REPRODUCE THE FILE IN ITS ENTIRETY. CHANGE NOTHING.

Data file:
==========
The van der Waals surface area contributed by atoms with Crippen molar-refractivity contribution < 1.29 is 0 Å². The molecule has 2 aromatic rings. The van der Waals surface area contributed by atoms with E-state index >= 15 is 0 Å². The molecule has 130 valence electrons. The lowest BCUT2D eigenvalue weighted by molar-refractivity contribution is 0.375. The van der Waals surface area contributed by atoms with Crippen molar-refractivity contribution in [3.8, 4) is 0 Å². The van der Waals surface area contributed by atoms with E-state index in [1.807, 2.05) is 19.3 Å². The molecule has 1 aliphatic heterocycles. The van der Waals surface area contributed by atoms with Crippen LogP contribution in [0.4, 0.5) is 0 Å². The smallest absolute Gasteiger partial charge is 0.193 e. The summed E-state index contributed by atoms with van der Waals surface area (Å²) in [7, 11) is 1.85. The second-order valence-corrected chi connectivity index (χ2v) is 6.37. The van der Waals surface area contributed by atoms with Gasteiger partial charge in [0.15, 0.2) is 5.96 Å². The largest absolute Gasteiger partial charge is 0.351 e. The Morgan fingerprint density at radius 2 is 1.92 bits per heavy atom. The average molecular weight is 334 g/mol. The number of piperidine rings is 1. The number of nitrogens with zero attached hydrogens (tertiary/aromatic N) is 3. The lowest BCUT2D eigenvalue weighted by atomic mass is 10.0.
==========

The van der Waals surface area contributed by atoms with Crippen molar-refractivity contribution < 1.29 is 0 Å². The molecule has 2 aromatic rings. The van der Waals surface area contributed by atoms with E-state index >= 15 is 0 Å². The molecule has 130 valence electrons. The lowest BCUT2D eigenvalue weighted by molar-refractivity contribution is 0.375. The van der Waals surface area contributed by atoms with Crippen molar-refractivity contribution in [3.8, 4) is 0 Å². The van der Waals surface area contributed by atoms with E-state index in [1.807, 2.05) is 19.3 Å². The molecule has 1 aliphatic heterocycles. The van der Waals surface area contributed by atoms with Crippen LogP contribution in [0.4, 0.5) is 0 Å². The smallest absolute Gasteiger partial charge is 0.193 e. The summed E-state index contributed by atoms with van der Waals surface area (Å²) in [7, 11) is 1.85. The second-order valence-corrected chi connectivity index (χ2v) is 6.37. The van der Waals surface area contributed by atoms with Gasteiger partial charge in [0.15, 0.2) is 5.96 Å². The largest absolute Gasteiger partial charge is 0.351 e. The Morgan fingerprint density at radius 2 is 1.92 bits per heavy atom. The average molecular weight is 334 g/mol. The number of piperidine rings is 1. The number of nitrogens with zero attached hydrogens (tertiary/aromatic N) is 3. The lowest BCUT2D eigenvalue weighted by atomic mass is 10.0.